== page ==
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The Vault at PfaffsAn Archive of Art and Literature by the Bohemians of Antebellum New York
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							245.
  Greatbatch is dead.      I have received a letter
from Mary Anne, with details of the sickness
of the entire family, terminating fatally in the
case of her husband.      On his return from Ottawa,
whither he had gone to purchase boards to build a
temporary shed to put wheat in, he was seized
with sickness, Fred being attacked next day.
Poor Mary Anne writes that she  had her hands
full,  the neighbours not being cognizant of the
sickness did not call till four days subsequent,
at which time she, herself, was seized with the
malady, while engaged in baking bread, and
Edward absent.       They had sent to New Mi-
chigan two days back, but the Doctor had left
his office for a journey to Pontiac.     Mr Greatbatch
didn t want to have a Doctor, at all   they sent,
therefore to purchase medecine   got calomel and
rhubarb, but it produced little effect.   Greatbatch
was in a high fever, accompanied with sickness
at the stomach, and Fred vomiting.        Mary
Anne had  crawled out of bed  when the Doctor
appeared, fetched a pail of water, gave them
medecine, and procured assistance from the neigh-
bours.           These turned out willingly to help them,
relieving each other in watching.          The Doctor
called the disease bilious, remittent fever; Fred s
sickness seeming to be of an aqueish nature.    (I
Page
Title:Thomas Butler Gunn Diaries, Volume Eight: page two hundred and thirty-four
Description:Regarding the death of his brother-in-law Joseph Greatbatch.
Date:1857-09-30
Subject:Diseases; Greatbatch, Edward (Bristol); Greatbatch, Fred (Bristol); Greatbatch, Joseph; Greatbatch, Mary Anne; Gunn, Thomas Butler; Medical care; Physicians and surgeons
Coverage (City/State):[New York, New York]
Scan Date:2011-02-02

 

Volume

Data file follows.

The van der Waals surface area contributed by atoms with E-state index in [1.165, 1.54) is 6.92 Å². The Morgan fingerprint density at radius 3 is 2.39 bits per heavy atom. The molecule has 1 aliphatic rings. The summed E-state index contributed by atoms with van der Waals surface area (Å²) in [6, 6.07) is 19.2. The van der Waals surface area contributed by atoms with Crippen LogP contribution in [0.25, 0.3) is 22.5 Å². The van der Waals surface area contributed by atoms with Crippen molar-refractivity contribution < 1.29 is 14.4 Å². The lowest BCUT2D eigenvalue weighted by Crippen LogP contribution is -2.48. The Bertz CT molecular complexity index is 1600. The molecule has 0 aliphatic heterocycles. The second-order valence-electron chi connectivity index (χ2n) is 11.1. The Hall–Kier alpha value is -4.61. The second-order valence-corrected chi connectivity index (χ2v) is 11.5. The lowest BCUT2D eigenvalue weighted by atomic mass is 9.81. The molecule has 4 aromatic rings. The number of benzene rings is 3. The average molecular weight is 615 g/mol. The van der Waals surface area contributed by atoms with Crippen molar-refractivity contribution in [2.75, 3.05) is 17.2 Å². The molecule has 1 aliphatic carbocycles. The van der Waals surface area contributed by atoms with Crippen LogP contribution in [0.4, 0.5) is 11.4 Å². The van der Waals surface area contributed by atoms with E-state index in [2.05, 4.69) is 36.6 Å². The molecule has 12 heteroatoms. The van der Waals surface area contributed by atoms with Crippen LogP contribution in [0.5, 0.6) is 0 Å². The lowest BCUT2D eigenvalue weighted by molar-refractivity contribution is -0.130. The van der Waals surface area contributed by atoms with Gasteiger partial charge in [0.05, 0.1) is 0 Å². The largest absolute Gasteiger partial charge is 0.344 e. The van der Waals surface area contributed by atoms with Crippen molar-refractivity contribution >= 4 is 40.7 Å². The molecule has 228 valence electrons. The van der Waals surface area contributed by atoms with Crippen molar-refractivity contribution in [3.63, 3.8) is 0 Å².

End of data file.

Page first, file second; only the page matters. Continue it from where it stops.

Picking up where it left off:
Title:Thomas Butler Gunn Diaries, Volume Eight
Description:Includes descriptions of the process of publishing his book, ''The Physiology of New-York Boarding Houses;'' his poor mental state upon returning to New York from England; meeting Walt Whitman; visits with Fanny Fern, James Parton, and Harriet Jacobs' daughter Louisa who is living with them; a visit to the Catskill Mountains with the Edwards family; moving into the boarding house at 132 Bleecker Street; working on the publication ''European'' with Colonel Hugh Forbes; the death of publisher William Levison and his daughter Ellen in his boarding house; visiting the scene of the murder of a dentist to get a sketch of the suspect; visiting Newport, Rhode Island, on assignment to sketch for Frank Leslie; and the death of his brother-in-law, Joseph Greatbatch.
Subject:Boardinghouses; Bohemians; Gunn, Thomas Butler; Journalism; Medical care; Mental illness; Publishers and publishing; Travel; Women
Coverage (City/State):New York, New York; Newport, Rhode Island
Note:Thomas Butler Gunn was born February 15, 1826, in Banbury, England, and came to New York in 1849. During the Civil War he worked as a correspondent for the New York Tribune and the New York Evening Post. He returned to England in 1863, and died in Birmingham in April 1903. The collection includes twenty-one volumes of his diaries, including newspaper clippings, letters, photographs, sketches, and various other items inserted by Gunn. Diary entries date from July 7, 1849, to April 7, 1863, and include his experiences with the New York publishing and literary world, his descriptions of boarding houses, his travels throughout the United States, and his experiences traveling with the Federal army as a Civil War correspondent.
Publisher:Missouri History Museum
Rights:Copyright 2011 Missouri History Museum.
Source:Page images, transcriptions, and metadata of the Thomas Butler Gunn diaries have been provided by the Missouri History Museum.